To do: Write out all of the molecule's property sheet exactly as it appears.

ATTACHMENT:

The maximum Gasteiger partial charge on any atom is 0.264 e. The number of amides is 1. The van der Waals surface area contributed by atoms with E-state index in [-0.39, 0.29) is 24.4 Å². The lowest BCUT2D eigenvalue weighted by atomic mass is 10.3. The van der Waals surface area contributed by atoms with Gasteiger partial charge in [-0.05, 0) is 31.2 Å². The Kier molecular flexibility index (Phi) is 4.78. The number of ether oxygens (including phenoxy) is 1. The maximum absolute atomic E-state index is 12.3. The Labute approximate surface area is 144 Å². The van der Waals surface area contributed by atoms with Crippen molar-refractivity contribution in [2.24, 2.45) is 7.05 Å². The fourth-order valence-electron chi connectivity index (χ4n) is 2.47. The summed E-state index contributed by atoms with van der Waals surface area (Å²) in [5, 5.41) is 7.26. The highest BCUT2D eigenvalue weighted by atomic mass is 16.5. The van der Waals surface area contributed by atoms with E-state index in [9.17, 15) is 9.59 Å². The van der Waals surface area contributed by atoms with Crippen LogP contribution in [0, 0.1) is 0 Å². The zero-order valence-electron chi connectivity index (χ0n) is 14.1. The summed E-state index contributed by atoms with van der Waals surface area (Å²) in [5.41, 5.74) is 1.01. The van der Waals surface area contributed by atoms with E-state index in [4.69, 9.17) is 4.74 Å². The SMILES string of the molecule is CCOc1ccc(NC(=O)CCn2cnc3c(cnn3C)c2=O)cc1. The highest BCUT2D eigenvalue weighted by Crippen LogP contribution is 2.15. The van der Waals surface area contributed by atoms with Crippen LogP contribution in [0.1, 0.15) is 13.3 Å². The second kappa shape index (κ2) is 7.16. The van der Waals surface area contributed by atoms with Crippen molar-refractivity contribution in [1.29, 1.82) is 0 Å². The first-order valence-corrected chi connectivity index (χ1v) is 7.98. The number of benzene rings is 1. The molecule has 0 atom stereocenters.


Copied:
The maximum Gasteiger partial charge on any atom is 0.264 e. The number of amides is 1. The van der Waals surface area contributed by atoms with E-state index in [-0.39, 0.29) is 24.4 Å². The lowest BCUT2D eigenvalue weighted by atomic mass is 10.3. The van der Waals surface area contributed by atoms with Gasteiger partial charge in [-0.05, 0) is 31.2 Å². The Kier molecular flexibility index (Phi) is 4.78. The number of ether oxygens (including phenoxy) is 1. The maximum absolute atomic E-state index is 12.3. The Labute approximate surface area is 144 Å². The van der Waals surface area contributed by atoms with Crippen molar-refractivity contribution in [2.24, 2.45) is 7.05 Å². The fourth-order valence-electron chi connectivity index (χ4n) is 2.47. The summed E-state index contributed by atoms with van der Waals surface area (Å²) in [5, 5.41) is 7.26. The highest BCUT2D eigenvalue weighted by atomic mass is 16.5. The van der Waals surface area contributed by atoms with E-state index in [9.17, 15) is 9.59 Å². The van der Waals surface area contributed by atoms with Crippen LogP contribution in [0, 0.1) is 0 Å². The zero-order valence-electron chi connectivity index (χ0n) is 14.1. The summed E-state index contributed by atoms with van der Waals surface area (Å²) in [5.41, 5.74) is 1.01. The van der Waals surface area contributed by atoms with E-state index in [4.69, 9.17) is 4.74 Å². The SMILES string of the molecule is CCOc1ccc(NC(=O)CCn2cnc3c(cnn3C)c2=O)cc1. The highest BCUT2D eigenvalue weighted by Crippen LogP contribution is 2.15. The van der Waals surface area contributed by atoms with Crippen LogP contribution in [0.1, 0.15) is 13.3 Å². The second kappa shape index (κ2) is 7.16. The van der Waals surface area contributed by atoms with Crippen molar-refractivity contribution in [1.29, 1.82) is 0 Å². The first-order valence-corrected chi connectivity index (χ1v) is 7.98. The number of benzene rings is 1. The molecule has 0 atom stereocenters.